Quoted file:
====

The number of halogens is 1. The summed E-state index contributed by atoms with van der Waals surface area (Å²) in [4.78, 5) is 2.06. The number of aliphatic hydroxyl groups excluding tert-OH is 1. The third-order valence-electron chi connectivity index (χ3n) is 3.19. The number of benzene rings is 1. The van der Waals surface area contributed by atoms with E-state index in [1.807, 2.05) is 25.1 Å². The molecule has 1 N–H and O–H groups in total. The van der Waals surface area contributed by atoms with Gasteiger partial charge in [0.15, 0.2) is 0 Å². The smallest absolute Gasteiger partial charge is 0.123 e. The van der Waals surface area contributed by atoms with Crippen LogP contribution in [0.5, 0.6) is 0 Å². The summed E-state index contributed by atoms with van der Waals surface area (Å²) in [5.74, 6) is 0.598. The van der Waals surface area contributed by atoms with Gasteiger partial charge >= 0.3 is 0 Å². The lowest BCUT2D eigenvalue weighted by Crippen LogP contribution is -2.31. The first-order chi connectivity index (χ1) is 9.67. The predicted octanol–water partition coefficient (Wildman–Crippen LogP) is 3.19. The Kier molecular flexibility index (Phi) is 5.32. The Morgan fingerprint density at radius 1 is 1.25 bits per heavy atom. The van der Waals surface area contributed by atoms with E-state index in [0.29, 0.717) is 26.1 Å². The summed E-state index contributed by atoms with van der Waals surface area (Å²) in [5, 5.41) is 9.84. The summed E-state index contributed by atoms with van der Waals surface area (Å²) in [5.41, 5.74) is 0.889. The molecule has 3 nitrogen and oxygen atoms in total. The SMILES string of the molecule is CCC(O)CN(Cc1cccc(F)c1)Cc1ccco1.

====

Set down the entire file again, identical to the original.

The number of halogens is 1. The summed E-state index contributed by atoms with van der Waals surface area (Å²) in [4.78, 5) is 2.06. The number of aliphatic hydroxyl groups excluding tert-OH is 1. The third-order valence-electron chi connectivity index (χ3n) is 3.19. The number of benzene rings is 1. The van der Waals surface area contributed by atoms with E-state index in [1.807, 2.05) is 25.1 Å². The molecule has 1 N–H and O–H groups in total. The van der Waals surface area contributed by atoms with Gasteiger partial charge in [0.15, 0.2) is 0 Å². The smallest absolute Gasteiger partial charge is 0.123 e. The van der Waals surface area contributed by atoms with Crippen LogP contribution in [0.5, 0.6) is 0 Å². The summed E-state index contributed by atoms with van der Waals surface area (Å²) in [5.74, 6) is 0.598. The van der Waals surface area contributed by atoms with Gasteiger partial charge >= 0.3 is 0 Å². The lowest BCUT2D eigenvalue weighted by Crippen LogP contribution is -2.31. The first-order chi connectivity index (χ1) is 9.67. The predicted octanol–water partition coefficient (Wildman–Crippen LogP) is 3.19. The Kier molecular flexibility index (Phi) is 5.32. The Morgan fingerprint density at radius 1 is 1.25 bits per heavy atom. The van der Waals surface area contributed by atoms with E-state index in [0.29, 0.717) is 26.1 Å². The summed E-state index contributed by atoms with van der Waals surface area (Å²) in [5, 5.41) is 9.84. The summed E-state index contributed by atoms with van der Waals surface area (Å²) in [5.41, 5.74) is 0.889. The molecule has 3 nitrogen and oxygen atoms in total. The SMILES string of the molecule is CCC(O)CN(Cc1cccc(F)c1)Cc1ccco1.